VICTOR R. RABY.

REFERENCES CITED The following references are of record in the file of this patent:

UNITED STATES PATENTS Number Name Date 1,855,964 Higginbotham Apr. 26, 1932: 2,073,998 Raby Mar. 16, 1927 2,224,901 Cunningham Dec. 17, 1940 2,306,562 Phillips Dec. 29, 1942.

Patent Citations
Cited PatentFiling datePublication dateApplicantTitle
US1855964 *Jun 27, 1930Apr 26, 1932Judson Higginbotham LutherUniversal camera stand
US2073998 *Apr 6, 1936Mar 16, 1937Studio Equipment CoCamera carriage
US2224901 *Jul 20, 1937Dec 17, 1940Radio Kelth Orpheum CorpCamera dolly
US2306562 *Feb 25, 1942Dec 29, 1942Wilbur E PurdyTripod for motion picture machines
Referenced by
Citing PatentFiling datePublication dateApplicantTitle
US2677305 *Dec 21, 1949May 4, 1954Oswald Robert AMeans of photographing racing events
US2692168 *Mar 1, 1951Oct 19, 1954Jon GregoryApparatus for movement of a television camera
US2754087 *Jun 12, 1953Jul 10, 1956Travel Drill Company IncMobile drilling equipment
US2919876 *Oct 26, 1954Jan 5, 1960John F PlainAdjustable camera stand
US3989362 *Nov 1, 1972Nov 2, 1976Henry Merritt FarnumCircumferential stereo spectacular, 360 degrees horizontally and vertically with mosaic in scene
US4017168 *Sep 16, 1974Apr 12, 1977Brown Garrett WEquipment for use with hand held motion picture cameras
US4123152 *Aug 5, 1976Oct 31, 1978Farnum Henry MCircumferential stereo spectacular with a mosaic in a scene
US4657220 *Aug 23, 1985Apr 14, 1987W. Vinten Ltd.Television camera mounting equipment
US5033705 *Jan 29, 1990Jul 23, 1991Reagan William JCamera support apparatus with multi arm motion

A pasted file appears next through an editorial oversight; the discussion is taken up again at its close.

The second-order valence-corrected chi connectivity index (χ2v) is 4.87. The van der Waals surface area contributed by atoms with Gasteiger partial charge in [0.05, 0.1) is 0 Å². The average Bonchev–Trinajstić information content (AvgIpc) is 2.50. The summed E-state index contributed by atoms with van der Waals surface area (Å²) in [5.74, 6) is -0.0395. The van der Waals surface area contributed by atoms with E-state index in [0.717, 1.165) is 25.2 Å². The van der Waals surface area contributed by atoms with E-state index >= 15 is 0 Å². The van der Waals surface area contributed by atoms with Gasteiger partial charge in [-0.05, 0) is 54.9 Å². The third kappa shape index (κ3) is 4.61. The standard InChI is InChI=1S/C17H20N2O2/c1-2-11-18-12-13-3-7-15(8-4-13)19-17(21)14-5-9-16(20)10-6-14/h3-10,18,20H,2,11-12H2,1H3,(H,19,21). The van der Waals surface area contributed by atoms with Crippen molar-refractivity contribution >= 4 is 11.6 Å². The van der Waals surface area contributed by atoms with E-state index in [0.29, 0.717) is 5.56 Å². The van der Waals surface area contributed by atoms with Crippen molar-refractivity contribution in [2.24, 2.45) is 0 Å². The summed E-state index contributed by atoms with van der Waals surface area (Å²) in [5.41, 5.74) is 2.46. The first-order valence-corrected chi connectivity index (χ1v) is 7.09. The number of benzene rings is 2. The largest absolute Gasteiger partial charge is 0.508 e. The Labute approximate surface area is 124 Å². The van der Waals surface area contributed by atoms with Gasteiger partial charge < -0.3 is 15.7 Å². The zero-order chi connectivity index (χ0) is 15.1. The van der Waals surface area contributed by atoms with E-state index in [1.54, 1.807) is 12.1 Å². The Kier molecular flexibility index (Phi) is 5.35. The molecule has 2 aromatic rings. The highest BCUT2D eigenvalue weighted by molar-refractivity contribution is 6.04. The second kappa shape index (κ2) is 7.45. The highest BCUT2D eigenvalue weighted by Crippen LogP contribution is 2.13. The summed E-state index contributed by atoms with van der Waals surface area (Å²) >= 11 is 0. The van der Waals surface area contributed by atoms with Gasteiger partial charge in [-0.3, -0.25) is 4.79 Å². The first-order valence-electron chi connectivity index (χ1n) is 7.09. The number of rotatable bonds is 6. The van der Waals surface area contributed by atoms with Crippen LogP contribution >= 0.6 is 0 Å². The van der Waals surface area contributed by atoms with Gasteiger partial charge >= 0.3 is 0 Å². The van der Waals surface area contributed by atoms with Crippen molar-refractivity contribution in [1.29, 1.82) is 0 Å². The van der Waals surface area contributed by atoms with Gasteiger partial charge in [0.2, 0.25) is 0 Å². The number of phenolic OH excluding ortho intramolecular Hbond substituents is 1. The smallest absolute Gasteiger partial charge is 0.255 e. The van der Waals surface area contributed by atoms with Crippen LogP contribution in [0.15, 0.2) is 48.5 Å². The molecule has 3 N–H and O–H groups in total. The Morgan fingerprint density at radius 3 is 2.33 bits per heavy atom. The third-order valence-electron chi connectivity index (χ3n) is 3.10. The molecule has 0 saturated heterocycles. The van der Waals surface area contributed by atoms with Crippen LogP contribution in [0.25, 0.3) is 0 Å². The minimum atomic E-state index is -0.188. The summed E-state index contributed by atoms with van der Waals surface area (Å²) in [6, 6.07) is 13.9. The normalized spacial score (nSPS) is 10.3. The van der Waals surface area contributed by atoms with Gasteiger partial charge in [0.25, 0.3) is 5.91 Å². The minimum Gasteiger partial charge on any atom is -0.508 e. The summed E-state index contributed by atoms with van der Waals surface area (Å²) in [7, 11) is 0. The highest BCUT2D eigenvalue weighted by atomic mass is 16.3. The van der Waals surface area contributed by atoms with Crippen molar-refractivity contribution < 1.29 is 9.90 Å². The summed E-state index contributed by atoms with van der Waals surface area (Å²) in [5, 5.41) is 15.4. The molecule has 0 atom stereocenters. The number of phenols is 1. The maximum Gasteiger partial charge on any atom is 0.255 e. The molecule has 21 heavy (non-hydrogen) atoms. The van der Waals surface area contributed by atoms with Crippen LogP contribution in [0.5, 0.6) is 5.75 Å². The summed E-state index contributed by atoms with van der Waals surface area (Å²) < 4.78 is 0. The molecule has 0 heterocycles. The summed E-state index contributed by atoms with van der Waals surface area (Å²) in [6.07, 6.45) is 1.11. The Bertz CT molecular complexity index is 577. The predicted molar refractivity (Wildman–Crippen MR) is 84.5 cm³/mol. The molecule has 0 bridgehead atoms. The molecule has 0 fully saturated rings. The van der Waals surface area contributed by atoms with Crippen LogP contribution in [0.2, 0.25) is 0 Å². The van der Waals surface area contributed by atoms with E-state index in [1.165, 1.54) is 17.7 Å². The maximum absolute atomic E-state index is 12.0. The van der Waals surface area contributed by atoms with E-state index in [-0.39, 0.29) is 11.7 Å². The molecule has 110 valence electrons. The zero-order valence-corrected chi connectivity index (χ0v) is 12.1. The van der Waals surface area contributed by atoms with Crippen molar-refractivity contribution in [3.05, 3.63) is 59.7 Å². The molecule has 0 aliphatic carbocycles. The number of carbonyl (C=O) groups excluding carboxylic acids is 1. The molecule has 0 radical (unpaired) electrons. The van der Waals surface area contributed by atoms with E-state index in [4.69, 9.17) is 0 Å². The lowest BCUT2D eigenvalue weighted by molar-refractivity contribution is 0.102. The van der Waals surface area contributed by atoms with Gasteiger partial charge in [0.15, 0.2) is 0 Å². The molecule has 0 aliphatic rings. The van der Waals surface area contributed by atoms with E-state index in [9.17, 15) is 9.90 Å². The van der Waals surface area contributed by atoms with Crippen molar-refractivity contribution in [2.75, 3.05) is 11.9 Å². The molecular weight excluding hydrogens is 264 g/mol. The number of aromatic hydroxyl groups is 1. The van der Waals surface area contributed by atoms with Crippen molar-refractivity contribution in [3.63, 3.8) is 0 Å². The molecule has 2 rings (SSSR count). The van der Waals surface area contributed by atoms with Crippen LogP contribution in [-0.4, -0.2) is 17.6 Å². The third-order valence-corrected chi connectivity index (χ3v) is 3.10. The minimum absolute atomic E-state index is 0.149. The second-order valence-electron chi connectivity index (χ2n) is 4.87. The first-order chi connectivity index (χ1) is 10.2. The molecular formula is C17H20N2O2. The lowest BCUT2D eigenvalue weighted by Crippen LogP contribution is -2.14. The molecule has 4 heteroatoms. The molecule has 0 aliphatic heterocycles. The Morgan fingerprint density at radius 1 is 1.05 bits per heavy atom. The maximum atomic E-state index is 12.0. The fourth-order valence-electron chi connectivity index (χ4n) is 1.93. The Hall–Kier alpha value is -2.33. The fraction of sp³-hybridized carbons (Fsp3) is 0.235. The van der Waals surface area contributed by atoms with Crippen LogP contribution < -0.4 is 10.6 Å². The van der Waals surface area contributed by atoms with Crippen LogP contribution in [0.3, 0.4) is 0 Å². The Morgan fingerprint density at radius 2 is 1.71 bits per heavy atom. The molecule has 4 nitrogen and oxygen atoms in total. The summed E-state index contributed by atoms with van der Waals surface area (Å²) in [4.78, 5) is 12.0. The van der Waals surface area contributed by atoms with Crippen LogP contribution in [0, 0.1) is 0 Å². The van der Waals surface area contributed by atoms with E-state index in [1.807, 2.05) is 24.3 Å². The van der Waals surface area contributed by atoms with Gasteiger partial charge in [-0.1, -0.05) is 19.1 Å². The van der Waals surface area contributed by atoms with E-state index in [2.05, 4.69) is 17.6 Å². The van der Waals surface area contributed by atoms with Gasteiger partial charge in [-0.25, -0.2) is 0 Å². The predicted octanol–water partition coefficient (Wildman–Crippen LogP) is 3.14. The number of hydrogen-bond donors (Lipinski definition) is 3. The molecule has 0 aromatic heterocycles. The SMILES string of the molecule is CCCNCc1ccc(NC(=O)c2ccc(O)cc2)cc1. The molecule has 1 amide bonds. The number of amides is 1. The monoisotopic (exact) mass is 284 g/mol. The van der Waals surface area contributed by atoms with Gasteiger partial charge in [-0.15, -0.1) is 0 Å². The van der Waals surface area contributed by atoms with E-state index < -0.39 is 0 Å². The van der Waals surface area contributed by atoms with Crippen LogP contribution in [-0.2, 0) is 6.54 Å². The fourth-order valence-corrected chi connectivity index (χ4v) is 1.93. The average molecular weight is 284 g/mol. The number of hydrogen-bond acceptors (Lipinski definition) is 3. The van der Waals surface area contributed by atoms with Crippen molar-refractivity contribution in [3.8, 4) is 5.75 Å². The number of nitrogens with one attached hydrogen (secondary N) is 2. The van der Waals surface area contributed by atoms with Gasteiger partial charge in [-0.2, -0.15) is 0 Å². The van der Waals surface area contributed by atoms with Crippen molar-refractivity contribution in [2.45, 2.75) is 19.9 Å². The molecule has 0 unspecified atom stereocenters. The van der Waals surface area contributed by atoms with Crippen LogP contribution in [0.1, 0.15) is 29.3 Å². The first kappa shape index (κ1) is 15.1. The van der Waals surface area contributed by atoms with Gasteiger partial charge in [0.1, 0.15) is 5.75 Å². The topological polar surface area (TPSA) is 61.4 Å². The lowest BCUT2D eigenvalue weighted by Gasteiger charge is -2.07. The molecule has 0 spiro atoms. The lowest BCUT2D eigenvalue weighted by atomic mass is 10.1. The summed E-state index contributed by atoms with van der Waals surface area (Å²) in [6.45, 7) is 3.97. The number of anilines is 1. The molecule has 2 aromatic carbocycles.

US5054725 *Aug 8, 1990Oct 8, 1991Massimo BucefariApparatus for maneuvering a tv camera remotely in special shooting conditions
US5177516 *Oct 2, 1991Jan 5, 1993Panther Gmbh Herstellung, Vertrieb Und Verleih Filmtechnischer GerateCamera crane
US5509630 *Feb 11, 1993Apr 23, 1996Bringuier; Jean-MarcFor transporting a camera operator
US6450706 *Jul 14, 2000Sep 17, 2002Chapman/Leonard Studio EquipmentCamera crane
US6478427Mar 31, 2000Nov 12, 2002Autocue, Inc.Crane for a camera
US6579016 *Apr 23, 2001Jun 17, 2003Chapman/Leonard Studio EquipmentCamera crane
US6719307 *May 8, 2001Apr 13, 2004Chapman/Leonard Studio EquipmentSideboard system for a camera dolly
US7037006Sep 23, 2003May 2, 2006Chapman/Leonard Studio EquipmentCamera crane
US7618016Apr 13, 2006Nov 17, 2009Brown Garrett WEquipoising support apparatus
US8066251Aug 4, 2009Nov 29, 2011Brown Garrett WEquipoising support apparatus
USRE32213 *Jan 9, 1981Jul 22, 1986 Equipment for use with hand held motion picture cameras
DE102009044220A1 *Oct 9, 2009Jul 7, 2011Grip Factory Munich GmbH, 85386Camera dolly has undercarriage and stroke camera with camera fastening device for attachment of camera and seat fastening device for attachment of cameraman seat
EP0478916A1 *Jul 26, 1991Apr 8, 1992PANTHER GmbH, HERSTELLUNG, VERTRIEB UND VERLEIH FILMTECHNISCHER GERÄTECamera crane
WO1993016322A1 *Feb 11, 1993Aug 19, 1993Bringuier Jean MarcMotor vehicle for the shooting of a film in difficult and hilly ground
Classifications
U.S. Classification248/123.2, 248/129, 352/243
International ClassificationF16M11/42, F16M11/00, B66F11/04
Cooperative ClassificationB66F11/048, F16M11/42
European ClassificationB66F11/04D, F16M11/42